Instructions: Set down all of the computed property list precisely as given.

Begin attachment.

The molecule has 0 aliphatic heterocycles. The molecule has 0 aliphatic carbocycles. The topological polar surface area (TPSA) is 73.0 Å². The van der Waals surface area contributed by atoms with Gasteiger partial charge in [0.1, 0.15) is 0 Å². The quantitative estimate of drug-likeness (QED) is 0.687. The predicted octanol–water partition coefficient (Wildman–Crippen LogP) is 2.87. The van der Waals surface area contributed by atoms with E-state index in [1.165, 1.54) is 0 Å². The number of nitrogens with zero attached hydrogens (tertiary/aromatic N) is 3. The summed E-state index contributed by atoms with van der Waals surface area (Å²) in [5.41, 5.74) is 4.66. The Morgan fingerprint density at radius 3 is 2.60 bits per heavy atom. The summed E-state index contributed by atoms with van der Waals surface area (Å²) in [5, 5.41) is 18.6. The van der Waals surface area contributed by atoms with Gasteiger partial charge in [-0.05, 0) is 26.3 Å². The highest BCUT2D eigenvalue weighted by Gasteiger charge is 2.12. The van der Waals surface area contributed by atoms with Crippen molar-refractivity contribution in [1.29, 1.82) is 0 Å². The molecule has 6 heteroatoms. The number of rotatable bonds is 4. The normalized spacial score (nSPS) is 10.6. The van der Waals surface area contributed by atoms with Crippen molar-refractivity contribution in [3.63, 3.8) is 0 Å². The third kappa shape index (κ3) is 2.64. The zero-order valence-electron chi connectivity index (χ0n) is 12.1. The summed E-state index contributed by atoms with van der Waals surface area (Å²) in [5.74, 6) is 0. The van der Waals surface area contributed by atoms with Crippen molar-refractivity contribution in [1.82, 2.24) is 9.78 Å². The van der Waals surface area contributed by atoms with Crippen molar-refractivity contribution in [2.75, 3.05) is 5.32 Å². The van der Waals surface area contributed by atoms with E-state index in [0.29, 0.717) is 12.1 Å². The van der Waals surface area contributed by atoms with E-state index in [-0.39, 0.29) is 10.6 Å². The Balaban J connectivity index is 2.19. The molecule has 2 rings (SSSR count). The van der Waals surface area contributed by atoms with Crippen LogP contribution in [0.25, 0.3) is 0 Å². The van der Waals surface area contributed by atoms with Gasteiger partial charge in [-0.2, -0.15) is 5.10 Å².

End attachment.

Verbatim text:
The molecule has 0 aliphatic heterocycles. The molecule has 0 aliphatic carbocycles. The topological polar surface area (TPSA) is 73.0 Å². The van der Waals surface area contributed by atoms with Gasteiger partial charge in [0.1, 0.15) is 0 Å². The quantitative estimate of drug-likeness (QED) is 0.687. The predicted octanol–water partition coefficient (Wildman–Crippen LogP) is 2.87. The van der Waals surface area contributed by atoms with E-state index in [1.165, 1.54) is 0 Å². The number of nitrogens with zero attached hydrogens (tertiary/aromatic N) is 3. The summed E-state index contributed by atoms with van der Waals surface area (Å²) in [5.41, 5.74) is 4.66. The Morgan fingerprint density at radius 3 is 2.60 bits per heavy atom. The summed E-state index contributed by atoms with van der Waals surface area (Å²) in [5, 5.41) is 18.6. The van der Waals surface area contributed by atoms with Gasteiger partial charge in [-0.05, 0) is 26.3 Å². The highest BCUT2D eigenvalue weighted by Gasteiger charge is 2.12. The van der Waals surface area contributed by atoms with Crippen molar-refractivity contribution in [1.29, 1.82) is 0 Å². The molecule has 6 heteroatoms. The number of rotatable bonds is 4. The normalized spacial score (nSPS) is 10.6. The van der Waals surface area contributed by atoms with Crippen molar-refractivity contribution in [3.63, 3.8) is 0 Å². The third kappa shape index (κ3) is 2.64. The zero-order valence-electron chi connectivity index (χ0n) is 12.1. The summed E-state index contributed by atoms with van der Waals surface area (Å²) in [5.74, 6) is 0. The van der Waals surface area contributed by atoms with Crippen molar-refractivity contribution in [1.82, 2.24) is 9.78 Å². The van der Waals surface area contributed by atoms with Crippen molar-refractivity contribution in [2.75, 3.05) is 5.32 Å². The van der Waals surface area contributed by atoms with E-state index in [0.29, 0.717) is 12.1 Å². The van der Waals surface area contributed by atoms with E-state index in [-0.39, 0.29) is 10.6 Å². The Balaban J connectivity index is 2.19. The molecule has 2 rings (SSSR count). The van der Waals surface area contributed by atoms with Crippen LogP contribution in [0.25, 0.3) is 0 Å². The van der Waals surface area contributed by atoms with Gasteiger partial charge in [-0.2, -0.15) is 5.10 Å².